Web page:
Chez l'abeille

Culture. Travel. Writing. My world in words and pictures

The House of Dreams.

Step through this gateway and you will find yourself in The House of Dreams.

Front garden (9)I could try to describe the house and tell you all about Stephen Wright, the artist who has created and shaped this amazing work, but I’m not going to. Instead, as a tiny snapshot of this world apart, I’m going to show you some of the photographs Stephen very generously let me take before the most recent open day got underway.

Then I’m going to invite you to make a cup of tea, take some time out and let Stephen explain his work to you personally. Trust me. You’ll be glad you did. So go on – open the gate and step into the courtyard…

Now go through the front door and into the hallway. Memories surround you: Personal thoughts and immense feelings laid bare.

Peep through the archway – colours and textures draw you inwards. Assembled words and objects create something new from the lost and dispossessed detritus of the world.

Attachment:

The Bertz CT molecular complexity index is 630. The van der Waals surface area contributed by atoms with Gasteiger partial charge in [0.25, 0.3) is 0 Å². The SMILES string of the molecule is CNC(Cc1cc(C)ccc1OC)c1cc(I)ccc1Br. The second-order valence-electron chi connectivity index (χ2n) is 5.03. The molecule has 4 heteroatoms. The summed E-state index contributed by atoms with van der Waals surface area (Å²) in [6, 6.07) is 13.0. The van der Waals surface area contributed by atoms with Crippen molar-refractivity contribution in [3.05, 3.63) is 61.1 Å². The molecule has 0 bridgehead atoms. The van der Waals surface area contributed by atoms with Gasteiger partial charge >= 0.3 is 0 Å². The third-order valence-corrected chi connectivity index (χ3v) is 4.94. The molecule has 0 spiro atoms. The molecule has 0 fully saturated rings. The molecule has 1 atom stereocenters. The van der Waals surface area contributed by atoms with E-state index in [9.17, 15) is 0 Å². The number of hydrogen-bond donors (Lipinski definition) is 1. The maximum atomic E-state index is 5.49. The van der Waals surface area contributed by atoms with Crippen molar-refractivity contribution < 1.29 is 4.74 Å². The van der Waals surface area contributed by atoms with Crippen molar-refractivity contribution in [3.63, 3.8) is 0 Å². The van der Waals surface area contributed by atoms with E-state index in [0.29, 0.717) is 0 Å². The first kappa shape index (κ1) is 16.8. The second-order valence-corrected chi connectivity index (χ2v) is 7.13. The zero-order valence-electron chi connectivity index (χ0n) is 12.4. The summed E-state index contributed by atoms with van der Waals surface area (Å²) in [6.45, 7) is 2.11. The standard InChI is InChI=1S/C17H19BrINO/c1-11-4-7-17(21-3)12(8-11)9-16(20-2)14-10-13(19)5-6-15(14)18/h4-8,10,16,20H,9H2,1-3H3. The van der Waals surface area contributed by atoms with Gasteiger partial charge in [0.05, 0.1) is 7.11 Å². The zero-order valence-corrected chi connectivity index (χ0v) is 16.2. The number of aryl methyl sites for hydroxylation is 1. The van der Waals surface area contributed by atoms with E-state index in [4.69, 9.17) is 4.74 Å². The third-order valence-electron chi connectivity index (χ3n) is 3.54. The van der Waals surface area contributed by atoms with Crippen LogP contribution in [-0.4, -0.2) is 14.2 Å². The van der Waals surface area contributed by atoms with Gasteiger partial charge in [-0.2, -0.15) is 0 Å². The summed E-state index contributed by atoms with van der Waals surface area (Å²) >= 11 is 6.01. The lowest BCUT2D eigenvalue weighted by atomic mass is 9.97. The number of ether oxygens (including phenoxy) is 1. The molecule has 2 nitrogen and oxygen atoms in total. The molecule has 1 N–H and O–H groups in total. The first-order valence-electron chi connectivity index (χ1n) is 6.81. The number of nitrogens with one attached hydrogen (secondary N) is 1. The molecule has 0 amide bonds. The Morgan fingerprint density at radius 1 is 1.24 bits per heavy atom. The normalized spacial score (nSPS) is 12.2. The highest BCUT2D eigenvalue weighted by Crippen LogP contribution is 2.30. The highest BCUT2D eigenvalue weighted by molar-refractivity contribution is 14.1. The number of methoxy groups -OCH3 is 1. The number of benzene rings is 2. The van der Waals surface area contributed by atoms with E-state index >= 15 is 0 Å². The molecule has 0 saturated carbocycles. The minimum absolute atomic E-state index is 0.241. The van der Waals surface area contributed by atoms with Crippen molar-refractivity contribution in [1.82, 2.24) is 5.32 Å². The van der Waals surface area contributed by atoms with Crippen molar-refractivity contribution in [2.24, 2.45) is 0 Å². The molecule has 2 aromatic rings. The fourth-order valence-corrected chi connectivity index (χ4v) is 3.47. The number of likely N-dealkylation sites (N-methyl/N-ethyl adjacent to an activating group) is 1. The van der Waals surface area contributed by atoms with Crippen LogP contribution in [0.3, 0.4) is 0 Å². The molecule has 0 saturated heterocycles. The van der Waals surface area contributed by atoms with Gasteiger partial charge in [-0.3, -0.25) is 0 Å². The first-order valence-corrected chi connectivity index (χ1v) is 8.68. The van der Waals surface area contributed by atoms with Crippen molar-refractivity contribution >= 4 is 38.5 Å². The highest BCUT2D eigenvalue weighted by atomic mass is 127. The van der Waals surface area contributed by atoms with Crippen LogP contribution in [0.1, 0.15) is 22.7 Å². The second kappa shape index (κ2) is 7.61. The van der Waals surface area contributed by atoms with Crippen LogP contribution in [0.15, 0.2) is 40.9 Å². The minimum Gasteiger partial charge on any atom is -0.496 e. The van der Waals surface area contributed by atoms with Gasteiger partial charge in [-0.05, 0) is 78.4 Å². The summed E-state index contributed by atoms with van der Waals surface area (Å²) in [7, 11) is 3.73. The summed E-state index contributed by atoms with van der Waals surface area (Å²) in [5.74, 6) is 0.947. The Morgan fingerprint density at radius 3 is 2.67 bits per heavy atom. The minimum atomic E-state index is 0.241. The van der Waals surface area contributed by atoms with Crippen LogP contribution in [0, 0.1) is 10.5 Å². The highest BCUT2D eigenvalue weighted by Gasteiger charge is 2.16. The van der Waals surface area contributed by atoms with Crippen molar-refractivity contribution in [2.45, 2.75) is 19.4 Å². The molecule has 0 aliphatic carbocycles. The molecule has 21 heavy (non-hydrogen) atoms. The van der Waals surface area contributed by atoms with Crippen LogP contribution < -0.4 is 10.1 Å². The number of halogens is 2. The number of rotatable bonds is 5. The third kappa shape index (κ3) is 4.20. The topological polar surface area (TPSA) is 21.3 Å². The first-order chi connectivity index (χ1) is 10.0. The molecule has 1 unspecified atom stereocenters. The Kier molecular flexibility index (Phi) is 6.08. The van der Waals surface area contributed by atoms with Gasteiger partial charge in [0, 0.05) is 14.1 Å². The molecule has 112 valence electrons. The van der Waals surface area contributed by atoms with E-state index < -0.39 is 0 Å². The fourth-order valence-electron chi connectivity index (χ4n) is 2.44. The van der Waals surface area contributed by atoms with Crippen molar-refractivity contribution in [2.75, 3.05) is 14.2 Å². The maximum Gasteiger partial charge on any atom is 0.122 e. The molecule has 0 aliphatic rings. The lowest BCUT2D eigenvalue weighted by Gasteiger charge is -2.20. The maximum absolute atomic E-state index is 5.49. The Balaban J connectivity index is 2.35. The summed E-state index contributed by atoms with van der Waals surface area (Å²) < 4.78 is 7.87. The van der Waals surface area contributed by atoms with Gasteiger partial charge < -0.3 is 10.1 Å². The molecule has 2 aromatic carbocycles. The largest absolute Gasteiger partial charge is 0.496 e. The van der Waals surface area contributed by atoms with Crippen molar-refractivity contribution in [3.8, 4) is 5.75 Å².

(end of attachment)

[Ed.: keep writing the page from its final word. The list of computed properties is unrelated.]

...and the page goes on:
The studio floor and walls bridge the space towards the back garden.

In the world of Forensic Science it is often said that “every contact leaves a trace”. The cherished fragments of lives lived and lives living infuse each space and become the very DNA of the house. Challenging, comforting, personal, intimate, human.

This is the House of Dreams.

Many thanks to Stephen and Michael for letting me get in the way while their final preparations for the open day were underway.

You can visit the House of Dreams in East Dulwich on the last Saturday in September or October – Tickets can be purchased via Stephen’s website here.

©Chez l’abeille  2017


The Streets of London: Frieze Sculpture 2017